Google’s flagship smartphone, Fortnite’s second chapter, and the HACC is on
My latest Techspotting segment on KITV, where Maleko McDonnell and I discuss the Google Pixel 4, the latest reboot of Fortnite, and the Hawaii Annual Code Challenge.
Q: Let’s start local. You’re involved in a lot of hackathons, but this past weekend was one of the largest, and it’s organized by the state, right?
A: Right. It was the fourth annual HACC, the Hawaii Annual Code Challenge. It’s a hackathon, but it’s one that uses government services as a framework, and taps developers and entrepreneurs and innovative thinkers to come up with better ways for government agencies to support their communities. It’s organized by the state Office of Enterprise Services, but it brings in state agencies to “reverse pitch” a problem that creative and technical people can try to solve.
Instead of forcing people to build a solution in a weekend, this hackathon lasts four weeks, and there’ll be a couple of workshops during that time to help participants develop their solutions. Finally, on November 16, teams will pitch their ideas at HPU at Aloha Tower, and winners will get cash prizes as well as an opportunity to further build their solution into something solid that the state might actually use.
This year the challenges came from the Department of Education, the State Energy Office, the Department of Business and Economic Development and Tourism (DBEDT), Hawaii Green Growth, and the sponsoring department, ETC. Participants can work on things ranging from electric vehicle charging stations to story maps to loan applications.
Q: Bringing up the rear behind Apple and Microsoft, it was Google’s turn to announce its latest hardware. What did they unveil?
A: Like its big tech brothers, the headline from Google’s hardware event is its flagship smartphone, the Pixel 4 and Pixel 4 XL, which ship on Thursday. And like the new Apple iPhone 11 Pro, the upgrades in the Pixel phone this year are focused on the camera.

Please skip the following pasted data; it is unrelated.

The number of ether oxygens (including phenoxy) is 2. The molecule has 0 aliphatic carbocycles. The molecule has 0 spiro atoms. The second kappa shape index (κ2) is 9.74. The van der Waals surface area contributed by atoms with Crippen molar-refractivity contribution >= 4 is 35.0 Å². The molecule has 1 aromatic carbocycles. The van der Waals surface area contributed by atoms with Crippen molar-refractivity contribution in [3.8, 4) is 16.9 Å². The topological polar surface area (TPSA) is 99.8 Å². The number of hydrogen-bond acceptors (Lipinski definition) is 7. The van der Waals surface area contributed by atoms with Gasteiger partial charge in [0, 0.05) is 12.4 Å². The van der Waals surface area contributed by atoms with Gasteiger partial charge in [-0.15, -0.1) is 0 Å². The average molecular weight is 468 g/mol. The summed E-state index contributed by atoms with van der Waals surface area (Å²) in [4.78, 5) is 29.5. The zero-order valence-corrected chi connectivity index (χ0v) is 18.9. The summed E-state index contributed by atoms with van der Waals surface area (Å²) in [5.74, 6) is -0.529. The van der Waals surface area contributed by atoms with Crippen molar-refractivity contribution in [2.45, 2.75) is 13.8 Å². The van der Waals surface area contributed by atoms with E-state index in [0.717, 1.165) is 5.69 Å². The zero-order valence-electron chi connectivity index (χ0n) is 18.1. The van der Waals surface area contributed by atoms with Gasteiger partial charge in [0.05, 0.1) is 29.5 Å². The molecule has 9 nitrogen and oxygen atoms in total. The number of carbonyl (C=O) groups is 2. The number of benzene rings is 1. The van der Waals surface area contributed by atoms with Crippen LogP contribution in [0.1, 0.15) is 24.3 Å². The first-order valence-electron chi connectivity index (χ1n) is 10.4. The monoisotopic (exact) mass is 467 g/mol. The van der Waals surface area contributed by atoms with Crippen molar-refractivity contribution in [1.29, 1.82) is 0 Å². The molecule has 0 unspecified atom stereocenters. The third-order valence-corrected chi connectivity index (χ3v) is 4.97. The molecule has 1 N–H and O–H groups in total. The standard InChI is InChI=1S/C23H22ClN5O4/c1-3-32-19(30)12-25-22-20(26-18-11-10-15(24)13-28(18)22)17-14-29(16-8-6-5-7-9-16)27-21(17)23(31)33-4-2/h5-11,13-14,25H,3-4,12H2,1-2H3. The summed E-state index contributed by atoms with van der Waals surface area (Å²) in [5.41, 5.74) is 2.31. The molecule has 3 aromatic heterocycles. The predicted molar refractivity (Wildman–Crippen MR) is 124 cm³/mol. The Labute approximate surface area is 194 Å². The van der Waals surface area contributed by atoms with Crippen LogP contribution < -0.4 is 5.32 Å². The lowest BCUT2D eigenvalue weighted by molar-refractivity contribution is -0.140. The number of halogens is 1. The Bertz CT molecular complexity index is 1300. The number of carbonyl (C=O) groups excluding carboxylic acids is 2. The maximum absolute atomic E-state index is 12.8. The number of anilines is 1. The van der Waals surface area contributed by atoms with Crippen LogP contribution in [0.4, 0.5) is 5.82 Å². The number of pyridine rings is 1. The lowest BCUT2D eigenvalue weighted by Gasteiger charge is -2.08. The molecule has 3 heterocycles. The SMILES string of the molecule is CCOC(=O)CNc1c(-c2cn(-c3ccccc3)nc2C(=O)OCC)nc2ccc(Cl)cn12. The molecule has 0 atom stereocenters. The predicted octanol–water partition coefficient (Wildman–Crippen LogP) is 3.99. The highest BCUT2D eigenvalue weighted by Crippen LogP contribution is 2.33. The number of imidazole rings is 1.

Night Sight got a machine learning boost, allowing you to take pictures of a starry sky without a blur. The camera can show HDR effects live, before you trigger the shudder, and it gives you dual exposure controls for easy adjustments of brightness and shadows. These phones are $799 and $899.
Google also updated its laptop, the Chromebook, with the Chromebook Go, which is priced at a reasonable $649. A lot of people say it looks a lot like Apple’s MacBook, which is not a bad thing.
Google is also updating its Pixel Buds earbuds, priced at $179. These are wireless, but won’t be available until next spring.
Finally, in its smart home line, Google announced a mesh Wi-Fi router (Nest Wi-Fi) and a $49 smart speaker called the Nest Mini… which is basically the new Google Home Mini.
Q: Last week also brought big news in the world of online gaming. What’s this about a black hole?
Q: Well, if you have younger kids, they’re probably familiar with Fortnite, which is one of the largest ‘battle royale’ games out there. It’s owned by Microsoft, and has more than 250 million players, earning the company more than $2 billion a year. Well, last week brought the end of what the company has called the first chapter of this game, and it went out with a bang.
As millions of players watched live, a meteor that had been hovering in the sky of the game world finally crashed down, and the whole in-game universe got sucked into a black hole. And that glowing black hole was all anyone saw on screen for hours. The company didn’t put out any news, and left everyone wondering what was going to happen.
Fortunately, the game came back with what they’re calling Chapter Two. The game still takes place on an island, but the map is completely new, where long-time players had pretty much memorized the old map. And in Chapter Two, you can leave the island and battle on boats in the ocean or on rivers. Overall the game seems more natural, more simple, and a lot of players are enjoying the simpler gameplay.